Motorcycle Restoration Projects
A rare beast restoration
A 1937 Excelsior Meritor is a rare motorcycle indeed. While not a museum piece like the contemporary Manxman racing versions, the 247cc Meritor street bike is nonetheless a very important piece of British motorcycling history.
Peter H has fond memories of the bike he’s recently spent a several years restoring. His father swapped it, back in 1946:
“Dad actually received the Excelsior in pieces,” Peter told Historic Vehicles.
“He swapped the frame, wheels and several wooden ammo boxes full of parts for his 1935 Royal Enfield bike.
“As far as he knows he wanted the two-stroke Villiers engine out of the Excelsior to power a rotary hoe he was building, but never actually got ‘round to it.
“He didn’t want the four-stroke out of the Royal Enfield – hence the swap.”
Peter told us he could remember the Excelsior frame, wheels and ammo boxes stored under the family home for many years. Even the old Olympic tyres were stored there.
“Several times I begged the Old Man to let me build up the bike from the bits under the house, but he’d never let me,” said Peter.
“However, we did turn the engine over by hand periodically and give it a dose of oil.”
Many, many years later, Peter H had moved interstate and his father finally relented on the Excelsior Project. He visited Peter, bringing all the bike bits with him.
It didn’t take Peter long to work out that he had something quite exclusive in the Excelsior. Very few motorcycle people knew anything about it and even fewer had parts for it, other than common Villiers and Burman parts.
When he set about its restoration, Peter knew he’d need to make many custom bits for the rare Excelsior, although he had a stroke of luck with Pioneer Cycles, which was still operating near the Sunshine Coast’s Ettamogah Pub.
“They had some parts and original fuel tank and battery box transfers that I snapped up,” said Peter.
The bike was lacking a saddle and a long search for a replacement ‘Drilastic’ vulcanised rubber seat proved fruitless, so he had to make do with a generic, sprung saddle. Looks the part, ‘though.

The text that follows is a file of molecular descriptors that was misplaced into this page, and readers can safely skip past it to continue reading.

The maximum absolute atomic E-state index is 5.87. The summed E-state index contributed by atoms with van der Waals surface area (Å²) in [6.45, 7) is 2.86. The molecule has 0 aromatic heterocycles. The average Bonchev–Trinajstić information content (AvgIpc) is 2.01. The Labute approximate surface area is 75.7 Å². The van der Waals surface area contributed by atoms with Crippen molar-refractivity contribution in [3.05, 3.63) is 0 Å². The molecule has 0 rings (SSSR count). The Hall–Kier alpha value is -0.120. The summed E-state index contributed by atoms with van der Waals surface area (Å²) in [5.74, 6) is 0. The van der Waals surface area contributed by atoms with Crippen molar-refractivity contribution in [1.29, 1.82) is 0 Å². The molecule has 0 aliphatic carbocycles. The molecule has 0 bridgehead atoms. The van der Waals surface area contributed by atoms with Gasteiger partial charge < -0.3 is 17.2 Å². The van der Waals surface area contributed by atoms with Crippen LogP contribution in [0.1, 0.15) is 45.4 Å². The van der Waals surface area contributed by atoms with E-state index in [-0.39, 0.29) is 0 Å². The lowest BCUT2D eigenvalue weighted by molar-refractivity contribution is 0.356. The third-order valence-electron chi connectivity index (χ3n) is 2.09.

The original rubber battery box was also very tired and a replacement was impossible to find, so Peter used photographs and stock rubber sheet to fabricate a replica. With the original transfers on it, the box looks stock.
He sought a missing foot-peg in vain and settled for a replica, made up by his local blacksmith:
“I defy anyone to pick the difference between the new and the old,” said Peter.
The rebuild didn’t take as long as Peter expected it might, because the major bits and pieces were in those treasured ammo boxes. However, he did find himself making up new mudguard brackets and tubes, because the originals were too far gone in some cases.
Ditto with the original twin exhaust pipes that had corroded away, but the local pipe shop, Tranzac Exhausts, made perfect replicas.
The Burman shift mechanism was complete and needed only a re-chrome to make it sparkle once more.
The brake shoes were intact, but the linings were shot, so they were relined. The taillight plastics had had it, but there were fortunately period-correct Lucas bits around.
Peter used scaled photographs to paint the tank in its original red and black, with gold pinstripes. Onto the red section went the treasured ‘Excelsior’ transfers. However, disaster struck when a new fuel tank tap had to be welded in place, because the paint and the transfers suffered from transmitted heat damage.
“I have no idea why I did it, but I’d measured up the ‘Excelsior’ transfers when I bought them,” said Peter.
“I knew the exact length and height of the originals, so it was a relatively simple job to get the local sticker shop to make up a few sets for me.”
The Big Day eventually came, when Peter threw a leg over the old girl and went for test ride. The Villiers fired up just fine, but wouldn’t pull under load. Further investigation showed the need for resetting at top centre, some fine tuning and a new inlet manifold gasket. That made it run quite smoothly.
When we last spoke to Peter H he was planning several bike club events with the Excelsior, which we reckon will turn heads however it goes. A top resto job and a fitting family gesture.
The Excelsior Meritor
Our Historic Vehicles files show that the 1937 Excelsior Meritor was available in two models: G4 and GD4, with the ‘D’ denoting a six-volt dynamo that powered the seven-inch headlight – not to great lumen levels, of course!
The engine was a two-port, 67mm bore x 70mm stroke, 247cc, two-stroke, aluminium-head and piston, air cooled model. It used Petroil fuel mix, feeding through gas-tight bronze main and roller big-end bearings. The transmission was a three-speed, with right hand gear change lever.
The Excelsior frame was seamless tubular steel, with rigid rear and Webb girder-fork, adjustable front suspension. A rear cargo carrier was fitted as standard.
The original 25-inch wire-spoke wheels were fitted with 3.25-inch cord tyres.